At the core of  UX is ensuring that individuals find value in what is provided to them . For the user’s experience to be of true value, information must be:

    • Useful: content should be original and fulfil a need
    • Usable: site must be easy to use
    • Desirable: image, identity, brand and other design elements are used to evoke emotion and appreciation
    • Findable: content needs to be easy to navigate onsite and offsite
    • Accessible: content needs to be accessible to those with disabilities
    • Credible: people must trust and believe what you tell them
Peter Morville's User Experience Honeycomb

What skills do UX designers need?

Applied skills

This refers to having knowledge of a specific area of competency, like being able to use the Adobe Creative Suite, for example. The following applied skills are just some of those worth any UX Designer mastering:

  • Research
  • Synthesis
  • Wireframing & Prototyping
  • Visual communication

Soft Skills

Teamwork, time management, empathy and delegation are just some of the skills termed as ‘soft’ that you will need as a UX designer. Ultimately these are character traits and interpersonal skills that determine how a person will engage, work and interact with others. Other soft skills worth mentioning:

  • Curiosity
  • Collaboration
  • Communication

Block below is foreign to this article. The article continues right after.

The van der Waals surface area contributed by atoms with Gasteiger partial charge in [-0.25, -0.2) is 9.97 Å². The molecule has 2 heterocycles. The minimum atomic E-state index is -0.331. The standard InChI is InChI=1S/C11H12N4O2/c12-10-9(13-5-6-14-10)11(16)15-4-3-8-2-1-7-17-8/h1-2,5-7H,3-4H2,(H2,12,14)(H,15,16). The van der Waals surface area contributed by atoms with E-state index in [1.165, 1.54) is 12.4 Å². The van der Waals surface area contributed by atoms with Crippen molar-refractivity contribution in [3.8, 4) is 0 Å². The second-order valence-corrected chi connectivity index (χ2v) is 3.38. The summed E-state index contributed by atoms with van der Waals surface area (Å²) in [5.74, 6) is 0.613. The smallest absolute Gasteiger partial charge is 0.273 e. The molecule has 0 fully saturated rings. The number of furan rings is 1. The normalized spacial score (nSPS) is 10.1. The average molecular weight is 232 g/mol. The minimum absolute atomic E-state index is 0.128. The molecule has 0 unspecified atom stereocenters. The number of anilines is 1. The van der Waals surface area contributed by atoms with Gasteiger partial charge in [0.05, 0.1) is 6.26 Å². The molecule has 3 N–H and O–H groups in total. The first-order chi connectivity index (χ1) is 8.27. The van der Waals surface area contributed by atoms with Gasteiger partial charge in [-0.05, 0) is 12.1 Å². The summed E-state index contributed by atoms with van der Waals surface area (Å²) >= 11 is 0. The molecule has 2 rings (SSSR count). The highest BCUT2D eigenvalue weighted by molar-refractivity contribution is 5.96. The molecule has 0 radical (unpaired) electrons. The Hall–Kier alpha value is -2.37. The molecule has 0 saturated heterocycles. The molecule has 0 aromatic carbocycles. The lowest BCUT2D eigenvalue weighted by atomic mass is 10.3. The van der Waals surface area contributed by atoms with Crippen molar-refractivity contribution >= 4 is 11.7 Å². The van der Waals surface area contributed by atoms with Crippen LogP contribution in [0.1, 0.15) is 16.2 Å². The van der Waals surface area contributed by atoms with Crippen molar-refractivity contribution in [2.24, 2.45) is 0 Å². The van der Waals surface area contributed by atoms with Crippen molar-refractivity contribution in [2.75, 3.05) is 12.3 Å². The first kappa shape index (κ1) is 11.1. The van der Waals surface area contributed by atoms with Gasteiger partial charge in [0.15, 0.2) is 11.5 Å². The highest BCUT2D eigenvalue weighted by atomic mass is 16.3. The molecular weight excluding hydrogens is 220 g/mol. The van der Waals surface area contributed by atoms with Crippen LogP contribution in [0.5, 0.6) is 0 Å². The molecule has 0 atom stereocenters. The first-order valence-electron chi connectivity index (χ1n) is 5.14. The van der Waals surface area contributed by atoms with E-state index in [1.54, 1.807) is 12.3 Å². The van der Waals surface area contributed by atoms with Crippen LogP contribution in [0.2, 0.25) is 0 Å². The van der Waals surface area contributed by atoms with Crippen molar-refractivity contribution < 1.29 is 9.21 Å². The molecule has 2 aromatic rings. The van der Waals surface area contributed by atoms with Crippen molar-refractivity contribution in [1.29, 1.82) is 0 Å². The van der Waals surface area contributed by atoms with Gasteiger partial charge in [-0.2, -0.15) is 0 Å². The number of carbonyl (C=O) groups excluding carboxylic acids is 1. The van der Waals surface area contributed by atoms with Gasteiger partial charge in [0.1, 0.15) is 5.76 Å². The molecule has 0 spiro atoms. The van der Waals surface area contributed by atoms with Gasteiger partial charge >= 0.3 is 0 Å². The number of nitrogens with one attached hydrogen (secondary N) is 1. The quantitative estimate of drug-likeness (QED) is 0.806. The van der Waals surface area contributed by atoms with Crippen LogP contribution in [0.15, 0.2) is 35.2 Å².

Which software is best for UX design?

There are many UX and UI Design software applications. As a UX Designer, what you end up using might come down to personal preference, what you are familiar with, price point, type of project you are working on and what might be available in the organisation you work in. 

UX UI Tools and Software: Figma, Sketch, Adobe XD, InVision Studio, Axure

Here are a few popular options to get you started:

  • Figma: great for those totally new to design software, Figma is browser-based and can take designs up to dynamic prototype or mock-up level, with usability testing and handover to developers capabilities. 
  • Sketch: a very popular Mac based UX and UI design tool. Sketch allows for universal changes through a symbols library, layer styles, or text styles, and is known for its resizing and alignment features. 
  • InVision Studio: creates functional prototypes with dynamic elements and animations, with easy-to-use UI design, communication and collaboration tools. It also features a digital whiteboard that allows team members to brainstorm ideas.
  • Adobe XD: often the go-to UX tool for designers who are used to Adobe Creative Cloud products and interfaces. It allows for real-time collaboration, plus interactions and other dynamic elements for integration into prototypes or mockups.
  • Axure: smooth interface, documentation, and workflow tracking elements make this one a popular prototyping tool, with designs that can be taken up to higher fidelity, both in detail and visuals.

Does UX Design require coding?

  • Many who contemplate moving into the world of UX design wonder if learning to code is required. The short answer is no, but consider that it could give you a professional edge to have some coding experience under your belt. If you decide to freelance as a UX designer, it can be a powerful combination if you pair this with another specialty, such as UX writing, user research or, you got it, coding.
  • Most UX Designers have at least a basic understanding of Front-End Web Development skills like HTML, CSS and JavaScript to better communicate with developers.